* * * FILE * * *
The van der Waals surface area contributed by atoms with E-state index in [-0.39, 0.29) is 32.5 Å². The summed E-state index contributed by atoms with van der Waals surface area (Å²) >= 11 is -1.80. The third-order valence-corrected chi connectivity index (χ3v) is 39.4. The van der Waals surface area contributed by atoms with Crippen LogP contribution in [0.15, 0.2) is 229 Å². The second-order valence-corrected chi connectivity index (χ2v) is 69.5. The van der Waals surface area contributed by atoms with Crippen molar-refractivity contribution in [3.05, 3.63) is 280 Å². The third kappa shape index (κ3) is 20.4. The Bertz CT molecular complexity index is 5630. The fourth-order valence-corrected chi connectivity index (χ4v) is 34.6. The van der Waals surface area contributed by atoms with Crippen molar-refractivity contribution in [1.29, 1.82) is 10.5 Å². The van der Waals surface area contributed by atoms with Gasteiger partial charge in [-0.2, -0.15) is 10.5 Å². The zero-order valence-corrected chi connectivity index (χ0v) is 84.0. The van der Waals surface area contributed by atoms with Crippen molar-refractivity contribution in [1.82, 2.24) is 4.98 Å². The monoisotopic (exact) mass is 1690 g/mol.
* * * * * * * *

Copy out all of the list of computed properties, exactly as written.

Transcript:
The van der Waals surface area contributed by atoms with E-state index in [-0.39, 0.29) is 32.5 Å². The summed E-state index contributed by atoms with van der Waals surface area (Å²) >= 11 is -1.80. The third-order valence-corrected chi connectivity index (χ3v) is 39.4. The van der Waals surface area contributed by atoms with Crippen LogP contribution in [0.15, 0.2) is 229 Å². The second-order valence-corrected chi connectivity index (χ2v) is 69.5. The van der Waals surface area contributed by atoms with Crippen molar-refractivity contribution in [3.05, 3.63) is 280 Å². The third kappa shape index (κ3) is 20.4. The Bertz CT molecular complexity index is 5630. The fourth-order valence-corrected chi connectivity index (χ4v) is 34.6. The van der Waals surface area contributed by atoms with Crippen molar-refractivity contribution in [1.29, 1.82) is 10.5 Å². The van der Waals surface area contributed by atoms with Gasteiger partial charge in [-0.2, -0.15) is 10.5 Å². The zero-order valence-corrected chi connectivity index (χ0v) is 84.0. The van der Waals surface area contributed by atoms with Crippen molar-refractivity contribution in [1.82, 2.24) is 4.98 Å². The monoisotopic (exact) mass is 1690 g/mol.